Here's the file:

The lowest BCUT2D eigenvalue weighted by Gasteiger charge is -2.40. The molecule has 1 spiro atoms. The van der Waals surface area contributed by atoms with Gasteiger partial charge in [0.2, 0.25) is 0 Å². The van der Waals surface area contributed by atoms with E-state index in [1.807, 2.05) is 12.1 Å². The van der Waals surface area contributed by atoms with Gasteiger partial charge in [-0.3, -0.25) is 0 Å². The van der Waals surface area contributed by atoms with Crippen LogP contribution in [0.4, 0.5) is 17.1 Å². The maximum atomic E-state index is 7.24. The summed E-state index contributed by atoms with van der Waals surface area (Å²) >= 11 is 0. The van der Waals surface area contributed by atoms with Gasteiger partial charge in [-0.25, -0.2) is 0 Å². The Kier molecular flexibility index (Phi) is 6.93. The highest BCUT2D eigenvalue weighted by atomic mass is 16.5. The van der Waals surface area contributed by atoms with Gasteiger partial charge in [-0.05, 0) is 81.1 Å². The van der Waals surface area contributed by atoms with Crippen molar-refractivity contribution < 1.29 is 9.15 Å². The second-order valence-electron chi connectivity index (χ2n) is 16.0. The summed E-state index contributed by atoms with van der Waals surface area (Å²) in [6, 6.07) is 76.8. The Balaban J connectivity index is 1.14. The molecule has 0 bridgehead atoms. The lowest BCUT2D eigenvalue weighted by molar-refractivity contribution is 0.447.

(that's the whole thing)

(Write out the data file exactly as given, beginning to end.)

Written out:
The lowest BCUT2D eigenvalue weighted by Gasteiger charge is -2.40. The molecule has 1 spiro atoms. The van der Waals surface area contributed by atoms with Gasteiger partial charge in [0.2, 0.25) is 0 Å². The van der Waals surface area contributed by atoms with E-state index in [1.807, 2.05) is 12.1 Å². The van der Waals surface area contributed by atoms with Gasteiger partial charge in [-0.3, -0.25) is 0 Å². The van der Waals surface area contributed by atoms with Crippen LogP contribution in [0.4, 0.5) is 17.1 Å². The maximum atomic E-state index is 7.24. The summed E-state index contributed by atoms with van der Waals surface area (Å²) >= 11 is 0. The van der Waals surface area contributed by atoms with Gasteiger partial charge in [-0.25, -0.2) is 0 Å². The Kier molecular flexibility index (Phi) is 6.93. The highest BCUT2D eigenvalue weighted by atomic mass is 16.5. The van der Waals surface area contributed by atoms with Gasteiger partial charge in [-0.05, 0) is 81.1 Å². The van der Waals surface area contributed by atoms with Crippen molar-refractivity contribution < 1.29 is 9.15 Å². The second-order valence-electron chi connectivity index (χ2n) is 16.0. The summed E-state index contributed by atoms with van der Waals surface area (Å²) in [6, 6.07) is 76.8. The Balaban J connectivity index is 1.14. The molecule has 0 bridgehead atoms. The lowest BCUT2D eigenvalue weighted by molar-refractivity contribution is 0.447.